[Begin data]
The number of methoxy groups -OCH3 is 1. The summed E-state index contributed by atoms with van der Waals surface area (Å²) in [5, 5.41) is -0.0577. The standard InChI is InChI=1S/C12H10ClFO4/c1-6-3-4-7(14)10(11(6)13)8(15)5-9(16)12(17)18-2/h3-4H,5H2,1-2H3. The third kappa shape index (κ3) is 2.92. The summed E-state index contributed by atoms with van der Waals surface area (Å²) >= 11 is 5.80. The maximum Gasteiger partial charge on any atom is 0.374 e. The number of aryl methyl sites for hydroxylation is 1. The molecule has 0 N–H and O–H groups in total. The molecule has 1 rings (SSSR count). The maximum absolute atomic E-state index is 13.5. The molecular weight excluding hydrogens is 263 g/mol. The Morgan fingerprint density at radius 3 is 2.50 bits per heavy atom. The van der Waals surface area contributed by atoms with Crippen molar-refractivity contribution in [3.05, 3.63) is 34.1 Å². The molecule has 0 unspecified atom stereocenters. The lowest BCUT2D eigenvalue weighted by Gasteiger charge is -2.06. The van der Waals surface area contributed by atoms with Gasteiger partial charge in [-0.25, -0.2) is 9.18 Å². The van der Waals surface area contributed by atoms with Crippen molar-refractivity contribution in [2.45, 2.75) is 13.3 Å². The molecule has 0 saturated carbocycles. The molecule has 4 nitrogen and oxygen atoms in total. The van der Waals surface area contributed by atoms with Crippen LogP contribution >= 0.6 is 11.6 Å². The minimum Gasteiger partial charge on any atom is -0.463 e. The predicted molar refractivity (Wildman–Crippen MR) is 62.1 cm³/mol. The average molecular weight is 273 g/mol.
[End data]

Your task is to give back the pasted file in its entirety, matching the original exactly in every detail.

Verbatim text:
The number of methoxy groups -OCH3 is 1. The summed E-state index contributed by atoms with van der Waals surface area (Å²) in [5, 5.41) is -0.0577. The standard InChI is InChI=1S/C12H10ClFO4/c1-6-3-4-7(14)10(11(6)13)8(15)5-9(16)12(17)18-2/h3-4H,5H2,1-2H3. The third kappa shape index (κ3) is 2.92. The summed E-state index contributed by atoms with van der Waals surface area (Å²) >= 11 is 5.80. The maximum Gasteiger partial charge on any atom is 0.374 e. The number of aryl methyl sites for hydroxylation is 1. The molecule has 0 N–H and O–H groups in total. The molecule has 1 rings (SSSR count). The maximum absolute atomic E-state index is 13.5. The molecular weight excluding hydrogens is 263 g/mol. The Morgan fingerprint density at radius 3 is 2.50 bits per heavy atom. The van der Waals surface area contributed by atoms with Crippen molar-refractivity contribution in [3.05, 3.63) is 34.1 Å². The molecule has 0 unspecified atom stereocenters. The lowest BCUT2D eigenvalue weighted by Gasteiger charge is -2.06. The van der Waals surface area contributed by atoms with Gasteiger partial charge in [-0.25, -0.2) is 9.18 Å². The van der Waals surface area contributed by atoms with Crippen molar-refractivity contribution in [2.45, 2.75) is 13.3 Å². The molecule has 0 saturated carbocycles. The molecule has 4 nitrogen and oxygen atoms in total. The van der Waals surface area contributed by atoms with Crippen LogP contribution >= 0.6 is 11.6 Å². The minimum Gasteiger partial charge on any atom is -0.463 e. The predicted molar refractivity (Wildman–Crippen MR) is 62.1 cm³/mol. The average molecular weight is 273 g/mol.